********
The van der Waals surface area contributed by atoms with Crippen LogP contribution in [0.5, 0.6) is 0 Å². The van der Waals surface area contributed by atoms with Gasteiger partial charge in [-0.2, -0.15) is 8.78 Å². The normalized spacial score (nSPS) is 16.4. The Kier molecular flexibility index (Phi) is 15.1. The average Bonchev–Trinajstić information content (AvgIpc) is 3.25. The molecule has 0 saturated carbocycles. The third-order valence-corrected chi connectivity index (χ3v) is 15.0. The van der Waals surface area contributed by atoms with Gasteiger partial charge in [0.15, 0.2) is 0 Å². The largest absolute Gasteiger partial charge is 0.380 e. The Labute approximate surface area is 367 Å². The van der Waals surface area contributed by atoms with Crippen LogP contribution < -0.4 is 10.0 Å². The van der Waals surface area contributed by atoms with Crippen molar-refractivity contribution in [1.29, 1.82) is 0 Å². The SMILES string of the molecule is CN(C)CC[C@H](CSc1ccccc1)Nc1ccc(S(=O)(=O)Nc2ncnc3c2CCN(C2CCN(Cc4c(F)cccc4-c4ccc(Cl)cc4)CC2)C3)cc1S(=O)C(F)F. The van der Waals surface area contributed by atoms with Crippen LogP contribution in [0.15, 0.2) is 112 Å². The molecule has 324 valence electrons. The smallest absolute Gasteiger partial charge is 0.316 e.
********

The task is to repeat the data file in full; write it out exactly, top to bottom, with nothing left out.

The van der Waals surface area contributed by atoms with Crippen LogP contribution in [0.5, 0.6) is 0 Å². The van der Waals surface area contributed by atoms with Gasteiger partial charge in [-0.2, -0.15) is 8.78 Å². The normalized spacial score (nSPS) is 16.4. The Kier molecular flexibility index (Phi) is 15.1. The average Bonchev–Trinajstić information content (AvgIpc) is 3.25. The molecule has 0 saturated carbocycles. The third-order valence-corrected chi connectivity index (χ3v) is 15.0. The van der Waals surface area contributed by atoms with Gasteiger partial charge in [0.15, 0.2) is 0 Å². The largest absolute Gasteiger partial charge is 0.380 e. The Labute approximate surface area is 367 Å². The van der Waals surface area contributed by atoms with Crippen LogP contribution < -0.4 is 10.0 Å². The van der Waals surface area contributed by atoms with Crippen molar-refractivity contribution in [1.29, 1.82) is 0 Å². The SMILES string of the molecule is CN(C)CC[C@H](CSc1ccccc1)Nc1ccc(S(=O)(=O)Nc2ncnc3c2CCN(C2CCN(Cc4c(F)cccc4-c4ccc(Cl)cc4)CC2)C3)cc1S(=O)C(F)F. The van der Waals surface area contributed by atoms with Crippen LogP contribution in [0.15, 0.2) is 112 Å². The molecule has 324 valence electrons. The smallest absolute Gasteiger partial charge is 0.316 e.